Southgate has been rewarded with a contract extension until the end of 2024 after leading the Three Lions to a first major tournament final in 55 years at Euro 2020, three years after a first World Cup semi-final since 1990.
Initially appointed on an interim basis, Southgate was seen as the squeaky-clean role model the Football Association needed after his predecessor, Sam Allardyce, was brought down by a newspaper sting that alleged he offered advice on how to “get around” rules on player transfers.
A three-year spell at Middlesbrough, which ended in relegation from the Premier League, and mixed results with England’s under-21s was all Southgate had to offer on his coaching CV when he was appointed.
However, his calm presence has proved to be the perfect fit for a richly talented generation of players who have made England a force to be reckoned with again at international level.
AFP Sport looks at how the 51-year-old has transformed his country’s fortunes.
For decades, England managers have bowed to the will of media and fans to cram the most talented individuals into the starting line-up, even at the expense of the overall structure of the team.
Paul Scholes retired from international football after years of being stuck out of position on the left wing to make room for Frank Lampard and Steven Gerrard as a “golden generation” failed to progress beyond the quarter-finals of major tournaments under Sven-Goran Eriksson, who was in charge from 2001 to 2006.
By contrast, Southgate has been happy to leave an abundance of attacking talent on the bench.
With captain Harry Kane and Raheem Sterling his tried and trusted pair up front, there were limited opportunities for Bukayo Saka, Jack Grealish, Phil Foden, Jadon Sancho and Marcus Rashford at the postponed Euros, staged earlier this year.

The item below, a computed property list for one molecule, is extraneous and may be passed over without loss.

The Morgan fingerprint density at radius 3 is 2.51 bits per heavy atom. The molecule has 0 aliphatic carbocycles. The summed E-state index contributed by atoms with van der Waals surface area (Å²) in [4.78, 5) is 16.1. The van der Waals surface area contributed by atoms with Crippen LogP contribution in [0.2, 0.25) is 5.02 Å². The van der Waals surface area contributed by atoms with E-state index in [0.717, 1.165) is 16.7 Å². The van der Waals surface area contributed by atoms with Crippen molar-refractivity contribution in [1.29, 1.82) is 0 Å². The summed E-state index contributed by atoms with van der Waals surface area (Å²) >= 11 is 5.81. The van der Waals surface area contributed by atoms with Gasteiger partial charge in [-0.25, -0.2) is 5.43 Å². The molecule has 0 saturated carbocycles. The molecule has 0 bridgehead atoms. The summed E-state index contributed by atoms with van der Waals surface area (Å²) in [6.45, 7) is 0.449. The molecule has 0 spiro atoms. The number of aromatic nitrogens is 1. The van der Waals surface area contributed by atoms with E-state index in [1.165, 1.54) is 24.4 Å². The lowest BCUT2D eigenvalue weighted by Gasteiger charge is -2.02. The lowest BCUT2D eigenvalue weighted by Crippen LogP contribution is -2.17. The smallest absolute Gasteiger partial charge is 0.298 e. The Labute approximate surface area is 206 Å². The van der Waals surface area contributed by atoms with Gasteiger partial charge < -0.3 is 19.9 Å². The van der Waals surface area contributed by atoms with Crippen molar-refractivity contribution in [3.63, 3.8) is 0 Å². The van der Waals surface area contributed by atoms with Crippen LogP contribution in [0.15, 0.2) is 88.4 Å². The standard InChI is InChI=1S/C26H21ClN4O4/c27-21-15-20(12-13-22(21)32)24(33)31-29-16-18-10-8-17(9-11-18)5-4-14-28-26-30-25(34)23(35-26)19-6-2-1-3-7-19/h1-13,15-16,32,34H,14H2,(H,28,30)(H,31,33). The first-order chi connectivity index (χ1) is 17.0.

A crowd favourite, substitute Grealish even had to suffer the ignominy of being replaced after just 36 minutes of action as England made adjustments to see out their extra-time victory over Denmark in the semi-finals.
“There is a nasty side to Gareth and he was spot-on to do that,” said former England captain Alan Shearer.
Southgate has been the perfect leader for a squad with a social conscience who are not content to let their football do the talking.
Under his reign, England players have had to cope with racial abuse in Montenegro and Bulgaria.
They began the tournament being booed by sections of their own fans for taking the knee as a protest against racial injustice.
“The most important thing for our players is to know we are totally united on it, we are totally committed to supporting each other,” Southgate said at the time, standing up to complaints from leading politicians about “gesture politics”.
That moral stance will be under the spotlight in the coming year, given the concerns raised by human rights groups over the staging of the World Cup in Qatar.
“We will take the time to educate ourselves,” Southgate said after sealing qualification last week. “If we feel that there are areas that we can highlight and help, then clearly we’ve always tried to do that, and we would do that.”
Southgate’s tactical nous has consistently been questioned, but he has shown a willingness to adapt to what is required to win.
In Russia three years ago, the switch to a back five protected an inexperienced goalkeeper and defence.
Since then he has largely used a 4-3-3 to make the most of the wealth of attacking options at his disposal.
But he has also been willing to revert to the back five when needed to thrust forward his wing-backs to good effect.
The selection of a 5-3-2 for the Euro 2020 final quickly paid off when one wing-back, Kieran Tripper, crossed for another, Luke Shaw, to give England the perfect start in the second minute.
All that is left for Southgate to prove is that he can to go one step further in delivering England’s long-awaited major tournament win.